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It seemed to me I was the only person for miles to use a fly rod in June on the Klondike. There were also some fish rising to dries, so it wasn´t a surpries that a few tried to eat my strike indicator.


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Yukon Part five, Heading Home

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Another view at the Yukon river

Weekly picture 30 2018

We have staked three claims in the Yukon near the Alaskan border and we will very likely spend over two months working them next year. On the basis of the results we get then we will decide how to go on. By now there is an elaborate plan where and how to stock the tools and vehicles. So we were ready to head back home for this year. In Whitehorse we left our RV and then drove from Whitehorse to Hope in two days. There we had yet an appointment to do some gold panning.

On our way we had many encounters with all kinds of wild animals. What surprised me was the number of mosquitoes on the Bulkley. Whereas you can count on three to five bites in two weeks when you arrive towards the end of September, you may get the same number in a minute in June. While we were gold-panning in Hope the situation was not as bad. I suppose our smoke-intensive campfire helped us some. It was Hope where we finally packed up for the trip back home. We drove right to the car rental on Vancouver Airport, gave back the car and boarded our plane home.

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To end this Yukon story, a last look (for the time being) on the Yukon River. I may repeat myself, but those wide empty spaces up North are very impressive, and I´m looking forward to seeing it all again next year!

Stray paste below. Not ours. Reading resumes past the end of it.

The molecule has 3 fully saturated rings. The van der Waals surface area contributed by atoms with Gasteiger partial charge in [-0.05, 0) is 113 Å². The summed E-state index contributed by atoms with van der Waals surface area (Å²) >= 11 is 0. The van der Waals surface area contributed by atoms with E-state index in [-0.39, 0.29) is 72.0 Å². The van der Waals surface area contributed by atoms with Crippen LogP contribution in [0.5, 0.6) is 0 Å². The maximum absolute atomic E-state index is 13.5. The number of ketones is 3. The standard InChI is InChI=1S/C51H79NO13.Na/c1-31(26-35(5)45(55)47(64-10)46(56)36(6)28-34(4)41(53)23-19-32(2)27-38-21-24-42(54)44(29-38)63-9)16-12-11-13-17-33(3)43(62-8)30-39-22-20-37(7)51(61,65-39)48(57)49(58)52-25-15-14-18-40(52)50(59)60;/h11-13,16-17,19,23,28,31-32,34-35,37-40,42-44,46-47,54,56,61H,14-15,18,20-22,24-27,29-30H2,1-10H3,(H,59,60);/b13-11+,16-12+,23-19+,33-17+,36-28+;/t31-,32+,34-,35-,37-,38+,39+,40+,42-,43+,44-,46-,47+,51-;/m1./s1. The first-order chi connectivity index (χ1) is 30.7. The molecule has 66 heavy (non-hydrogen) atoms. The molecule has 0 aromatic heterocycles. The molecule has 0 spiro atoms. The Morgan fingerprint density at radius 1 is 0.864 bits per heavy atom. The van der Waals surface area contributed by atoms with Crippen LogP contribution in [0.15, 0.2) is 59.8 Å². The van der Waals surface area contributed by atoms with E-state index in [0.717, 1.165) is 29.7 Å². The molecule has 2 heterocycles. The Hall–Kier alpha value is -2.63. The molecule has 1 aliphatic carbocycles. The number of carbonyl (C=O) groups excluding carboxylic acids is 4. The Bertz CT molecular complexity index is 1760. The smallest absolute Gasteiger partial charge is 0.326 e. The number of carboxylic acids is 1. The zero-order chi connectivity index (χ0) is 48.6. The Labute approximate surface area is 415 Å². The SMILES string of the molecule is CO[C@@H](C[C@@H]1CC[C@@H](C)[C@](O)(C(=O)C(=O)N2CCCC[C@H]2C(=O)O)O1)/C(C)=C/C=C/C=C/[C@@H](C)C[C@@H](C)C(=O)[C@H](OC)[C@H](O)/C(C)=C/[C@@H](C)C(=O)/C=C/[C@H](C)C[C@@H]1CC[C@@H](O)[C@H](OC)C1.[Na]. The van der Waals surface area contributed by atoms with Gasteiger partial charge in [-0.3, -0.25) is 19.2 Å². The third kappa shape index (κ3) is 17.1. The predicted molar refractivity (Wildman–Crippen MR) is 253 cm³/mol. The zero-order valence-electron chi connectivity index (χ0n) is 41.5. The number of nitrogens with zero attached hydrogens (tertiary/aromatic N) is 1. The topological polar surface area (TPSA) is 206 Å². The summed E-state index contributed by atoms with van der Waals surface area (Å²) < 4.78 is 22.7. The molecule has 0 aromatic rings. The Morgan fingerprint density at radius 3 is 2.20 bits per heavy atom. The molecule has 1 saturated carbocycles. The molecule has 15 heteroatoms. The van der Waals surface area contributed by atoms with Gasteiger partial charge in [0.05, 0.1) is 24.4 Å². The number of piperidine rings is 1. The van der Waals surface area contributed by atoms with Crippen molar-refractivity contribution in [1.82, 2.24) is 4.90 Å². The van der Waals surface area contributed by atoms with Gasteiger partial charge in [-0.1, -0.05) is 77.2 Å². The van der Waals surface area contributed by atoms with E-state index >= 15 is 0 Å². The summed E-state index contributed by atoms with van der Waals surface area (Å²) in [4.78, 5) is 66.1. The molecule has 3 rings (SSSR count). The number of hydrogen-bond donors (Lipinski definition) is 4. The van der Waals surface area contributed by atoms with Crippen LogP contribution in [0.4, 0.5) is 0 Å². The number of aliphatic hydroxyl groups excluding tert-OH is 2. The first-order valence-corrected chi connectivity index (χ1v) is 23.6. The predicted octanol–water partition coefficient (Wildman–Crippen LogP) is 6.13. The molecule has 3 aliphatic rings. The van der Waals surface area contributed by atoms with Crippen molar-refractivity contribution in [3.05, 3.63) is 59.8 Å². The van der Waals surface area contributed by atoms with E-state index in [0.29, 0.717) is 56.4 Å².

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Weekly picture main

The Weekly picture main page

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Weekly picture archive 2014

2014 part four

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Weekly picture archive 2015

2015 part one,   -   2015 part two,   -   2015 part three,   -   2015 part four

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Weekly picture archive 2016

2016 part one,   -   2016 part two,   -   2016 part three

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Weekly picture archive 2017

2017 part one,   -   2017 part two,   -   2017 part three,   -   2017 part four,   -   2017 part five

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Weekly picture archive 2018

2018 part one,   -   2018 part two,   -   2018 part three,   -   2018 part four,   -   2018 part five

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Weekly picture archive 2019

2019 part one,   -   2019 part two,   -   2019 part three,   -   2019 part four

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Wolfgang Fabisch,    Nürnberger Str. 45,    90542 Eckental/Germany